Tuesday, March 10, 2009

People in my Pocket

My freshman year, I took a creative writing class. In case it's not common knowledge, I am an English major with an emphasis in creative writing so I could better understand the writing process, which would make me an even better editor--my ultimate dream job (I mean really, what's better than being critical of creative people to make their stuff better?). The class was focused on poetry, which I wasn't aware of when I signed up, otherwise I would've bolted. I'm not a big poetry buff, fan, enthusiast, or anything else. However, to my great annoyance, my prof at the time was very energetic about it.

She is a small, adorable, formidable, brilliant Asian woman who loves Jesus with the entirety of her 5'1 body. Not only is she so encouraging and bubbly, but she never has a bad thing to say about anyone. This isn't the best thing, considering that some creative people need less encouragement and more criticism (see Lori Wick, who proliferates the Christian book shelves with her predictable, super-structured mess of PG-rated romance). That being said, when it was my turn to workshop some poetry I had worked on for about three weeks, she was tickled.

"It reminds me of Emily Dickinson--do you read her much?" she wrote on my stack of paper. When she compared me to an author I wasn't altogether familiar with, I knew Dr. Lee was giving me a great, unfiltered compliment. I also knew it was spectacular because she wrote it down and didn't mention it in class--and she always went over the notes she had in class.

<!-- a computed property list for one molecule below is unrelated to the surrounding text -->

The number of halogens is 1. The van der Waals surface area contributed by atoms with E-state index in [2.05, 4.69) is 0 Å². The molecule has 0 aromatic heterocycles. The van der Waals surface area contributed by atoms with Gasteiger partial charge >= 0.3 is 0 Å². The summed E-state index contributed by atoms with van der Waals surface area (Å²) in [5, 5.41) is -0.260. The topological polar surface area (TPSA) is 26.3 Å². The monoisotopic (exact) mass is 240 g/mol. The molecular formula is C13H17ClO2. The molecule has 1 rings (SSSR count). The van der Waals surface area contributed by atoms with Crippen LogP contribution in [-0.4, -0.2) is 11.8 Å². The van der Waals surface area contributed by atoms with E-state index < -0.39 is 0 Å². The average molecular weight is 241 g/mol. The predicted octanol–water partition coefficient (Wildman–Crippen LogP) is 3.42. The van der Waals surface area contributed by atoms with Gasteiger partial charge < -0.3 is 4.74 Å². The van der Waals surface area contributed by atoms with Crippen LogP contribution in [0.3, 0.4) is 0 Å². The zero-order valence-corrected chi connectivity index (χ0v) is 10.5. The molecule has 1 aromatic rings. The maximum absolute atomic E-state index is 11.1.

Today in my American Diversity class, we were talking about this book Like Never Before and there is a poem by Emily Dickinson at the beginning:

Those--dying then,
Knew where they went--
They went to God's Right Hand--
That Hand is amputated now
And God cannot be found--

The abdication of Belief
Makes the Behavior small--
Better an ignus fatuus
Than no illume at all--

I don't know if this is the whole thing or what, but the discussion about the poem as a precursor to the novel ignited in me a desire to continue reading this collection of Dickinson poetry I bought a year ago that was on sale for $5 and work on some poetry myself.

To be honest, I want to write more. Not to say I think I could make a living on it, but I want to write things that I am uncomfortable writing--plays, poems, screenplays.

A few entries ago, I mentioned how I was revising some pages I had written for a manuscript I have to finish by the end of the semester. I've got two chapters, at 10 pages total. I need 40 more.

That has no connection with this post. I'm going to work more on appreciating poetry. Here is one that was submitted for Synecdoche and it was accepted, but all the same, I love poetry by Aaron Abubo:

Thoughts on Marriage

I am proved by sacrifice.
I am proved by action
by the sutures plunged
into your side as into mine.
If there was any question
it’s been squelched by the
of this room: On the table,
scraps of flesh. On the floor,
pools of blood
skin, stitches, proof that
love not only lives, but
thrives here, as if here
it took that first wet breath
learned firsthand what
love can be. As if it
could see intestines
intertwined, our systems
combined, the stuff of
two bodies stretched
to fill just one. As if it
were enough to simply
see. As if it were enough
to simply be.


the CoR said...

Not too familiar with Emily Dickinson. Oy oy oy. The New Englander in me is offended. ;o)

Aaron Abubo does write great stuff.

What's this book you're publishing (referencing your next entry, not this one)

ConglomerateBeauty said...

It's just Synecdoche. I wish I was cool enough to have something I wrote be published (kind of not), but it's a lot of work, even with my super delegating prowess.

And believe me, the English major in me is offended I'm not familiar with a lot of the Greats.